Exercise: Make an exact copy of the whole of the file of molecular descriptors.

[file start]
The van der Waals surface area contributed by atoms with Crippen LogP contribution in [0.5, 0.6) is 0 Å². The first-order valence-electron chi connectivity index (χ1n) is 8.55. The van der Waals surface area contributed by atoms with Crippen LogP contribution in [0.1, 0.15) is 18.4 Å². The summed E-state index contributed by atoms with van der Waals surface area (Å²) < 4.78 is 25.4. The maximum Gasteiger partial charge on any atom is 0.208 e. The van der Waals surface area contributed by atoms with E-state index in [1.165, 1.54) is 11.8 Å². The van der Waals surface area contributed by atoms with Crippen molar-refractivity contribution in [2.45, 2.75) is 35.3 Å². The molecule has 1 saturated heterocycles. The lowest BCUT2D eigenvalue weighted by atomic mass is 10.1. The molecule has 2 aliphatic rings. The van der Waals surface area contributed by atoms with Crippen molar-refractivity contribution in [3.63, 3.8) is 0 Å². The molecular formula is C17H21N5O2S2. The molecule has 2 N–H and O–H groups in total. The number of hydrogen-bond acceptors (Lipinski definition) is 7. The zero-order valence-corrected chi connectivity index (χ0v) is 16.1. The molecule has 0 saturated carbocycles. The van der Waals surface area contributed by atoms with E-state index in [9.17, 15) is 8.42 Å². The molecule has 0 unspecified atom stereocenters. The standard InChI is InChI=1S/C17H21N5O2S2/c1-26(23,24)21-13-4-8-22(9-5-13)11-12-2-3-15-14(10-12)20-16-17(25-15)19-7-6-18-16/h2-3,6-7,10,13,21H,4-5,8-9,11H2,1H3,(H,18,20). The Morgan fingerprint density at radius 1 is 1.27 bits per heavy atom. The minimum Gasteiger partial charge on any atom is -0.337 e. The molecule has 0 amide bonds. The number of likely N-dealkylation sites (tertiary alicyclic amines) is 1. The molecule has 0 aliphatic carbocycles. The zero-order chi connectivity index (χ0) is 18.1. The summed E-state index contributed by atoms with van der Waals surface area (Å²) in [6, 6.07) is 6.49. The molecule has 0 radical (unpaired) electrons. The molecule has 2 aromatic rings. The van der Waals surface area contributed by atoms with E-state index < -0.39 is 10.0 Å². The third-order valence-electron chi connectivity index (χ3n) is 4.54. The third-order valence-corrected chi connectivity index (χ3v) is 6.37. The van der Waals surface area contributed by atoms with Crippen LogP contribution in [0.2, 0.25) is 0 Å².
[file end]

The van der Waals surface area contributed by atoms with Crippen LogP contribution in [0.5, 0.6) is 0 Å². The first-order valence-electron chi connectivity index (χ1n) is 8.55. The van der Waals surface area contributed by atoms with Crippen LogP contribution in [0.1, 0.15) is 18.4 Å². The summed E-state index contributed by atoms with van der Waals surface area (Å²) < 4.78 is 25.4. The maximum Gasteiger partial charge on any atom is 0.208 e. The van der Waals surface area contributed by atoms with E-state index in [1.165, 1.54) is 11.8 Å². The van der Waals surface area contributed by atoms with Crippen molar-refractivity contribution in [2.45, 2.75) is 35.3 Å². The molecule has 1 saturated heterocycles. The lowest BCUT2D eigenvalue weighted by atomic mass is 10.1. The molecule has 2 aliphatic rings. The van der Waals surface area contributed by atoms with Crippen molar-refractivity contribution in [3.63, 3.8) is 0 Å². The molecular formula is C17H21N5O2S2. The molecule has 2 N–H and O–H groups in total. The number of hydrogen-bond acceptors (Lipinski definition) is 7. The zero-order valence-corrected chi connectivity index (χ0v) is 16.1. The molecule has 0 saturated carbocycles. The van der Waals surface area contributed by atoms with E-state index in [9.17, 15) is 8.42 Å². The molecule has 0 unspecified atom stereocenters. The standard InChI is InChI=1S/C17H21N5O2S2/c1-26(23,24)21-13-4-8-22(9-5-13)11-12-2-3-15-14(10-12)20-16-17(25-15)19-7-6-18-16/h2-3,6-7,10,13,21H,4-5,8-9,11H2,1H3,(H,18,20). The Morgan fingerprint density at radius 1 is 1.27 bits per heavy atom. The minimum Gasteiger partial charge on any atom is -0.337 e. The molecule has 0 amide bonds. The number of likely N-dealkylation sites (tertiary alicyclic amines) is 1. The molecule has 0 aliphatic carbocycles. The zero-order chi connectivity index (χ0) is 18.1. The summed E-state index contributed by atoms with van der Waals surface area (Å²) in [6, 6.07) is 6.49. The molecule has 0 radical (unpaired) electrons. The molecule has 2 aromatic rings. The van der Waals surface area contributed by atoms with E-state index < -0.39 is 10.0 Å². The third-order valence-electron chi connectivity index (χ3n) is 4.54. The third-order valence-corrected chi connectivity index (χ3v) is 6.37. The van der Waals surface area contributed by atoms with Crippen LogP contribution in [0.2, 0.25) is 0 Å².